Authentic Ricotta: Forget the Pastry Cream, This Stuff is Good Enough for Cannolis


Photo by: matt’s eye/flickr

In her first book, IT’S NOT YOU, IT’S BRIE, Kirstin Jackson serves up a delicious, witty, and distinctly American guide to cheese. Jackson provides readers with a fascinating behind-the-scenes look at over fifty artisanal American cheeses and explains who is making it, where it’s made, and how. Whether navigating the marketplace for the best chèvre, picking out the perfect wine to pair with a Pecorino, or trying out one of Jackson’s own featured recipes, you will love this book for its useful tips, delicious humor and all around appreciation for the art of cheese making. Below, is an excerpt from Jackson’s book, which I’ve now added to my “Must Read Again” shelf.


If you thought ricotta was just a lasagna filler killing space between the noodles and sauce until the real dairy prize””the hot, buttery, oozing, white mozzarella””arrived, Salvatore Bklyn Ricotta will prove you wrong. This ricotta is a wolf in sheep’s clothing.

At first glance, one might confuse Salvatore with the everyday grainy, low-flavor, nondescript cheese of the same name sold at chain supermarkets. But a second look reveals a ricotta story of flavor, complexity, and Italian culture. That, and it shows why Italian grandmothers devote canolli space to ricottas when there’s perfectly good pastry cream nearby.

The color of cream spooned from the top of a milk bottle, Salvatore is at once fluffier, thicker, and richer than its supermarket cousins. Its flavor is a mix of sweet fl oral milk and rich, salted butter with a light crème fraîche tang. It begs to be spread over freshly baked, crusty bread, drizzled with olive oil, and then left alone with the other guys so it can show what it’s made of.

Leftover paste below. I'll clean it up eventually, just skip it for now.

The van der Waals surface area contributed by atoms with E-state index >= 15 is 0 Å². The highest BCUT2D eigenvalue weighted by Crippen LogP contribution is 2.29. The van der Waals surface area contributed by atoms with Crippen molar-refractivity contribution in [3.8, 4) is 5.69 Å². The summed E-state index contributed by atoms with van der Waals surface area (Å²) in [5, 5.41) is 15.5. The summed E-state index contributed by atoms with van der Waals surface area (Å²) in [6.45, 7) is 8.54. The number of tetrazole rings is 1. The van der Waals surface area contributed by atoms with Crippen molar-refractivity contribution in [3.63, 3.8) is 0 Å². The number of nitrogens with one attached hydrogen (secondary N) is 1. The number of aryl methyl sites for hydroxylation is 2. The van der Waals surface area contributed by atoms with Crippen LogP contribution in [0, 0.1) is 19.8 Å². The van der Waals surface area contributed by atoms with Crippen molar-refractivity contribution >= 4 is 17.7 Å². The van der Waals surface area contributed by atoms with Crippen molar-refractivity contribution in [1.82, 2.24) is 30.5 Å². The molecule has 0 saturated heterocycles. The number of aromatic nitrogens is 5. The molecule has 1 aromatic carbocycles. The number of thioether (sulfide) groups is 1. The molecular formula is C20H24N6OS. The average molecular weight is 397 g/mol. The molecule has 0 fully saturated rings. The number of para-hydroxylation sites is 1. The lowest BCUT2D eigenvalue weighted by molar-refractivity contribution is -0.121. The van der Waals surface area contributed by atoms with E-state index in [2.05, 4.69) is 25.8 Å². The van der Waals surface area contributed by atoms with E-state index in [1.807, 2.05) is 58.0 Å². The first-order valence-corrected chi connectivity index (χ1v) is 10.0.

Despite its prowess, according to some purist cheese folk, Salvatore ricotta is not real ricotta. “True” ricotta is an ingenious value added cheesemaking by-product. In Italy, cheesemakers discovered that if they heated the liquid (whey) that remained after the milk proteins/solids firmed and coagulated, and maybe added a tad more milk, even more cheesy protein would gather and give them two cheeses for the price of one. Little to no fresh milk or cream is added. This type of ricotta tastes less rich, and is very, very authentic. (It can be spotted driving fast cars, doesn’t take milk in its coffee after noon, and wears a shirt that says, “I Am Authentic Italian; Just Ask Me.”)

Although most wouldn’t kick Salvatore off bruschetta, most Italians and many proud Italian-Americans would not consider it ricotta. If an Italian grandmother made anything similar to it in her home, she’d probably call it “home cheese.”

ricotta with blueberries

Photo by jules:stonesoup

But since part of the charm of American cheesemaking is its willingness to be playful and take risks with traditional archetypes, and Salvatore tastes more representative of excellent Italian ricotta than most “true” mass-produced versions out there, let’s close our formaggio dictionary for a moment and roll with it.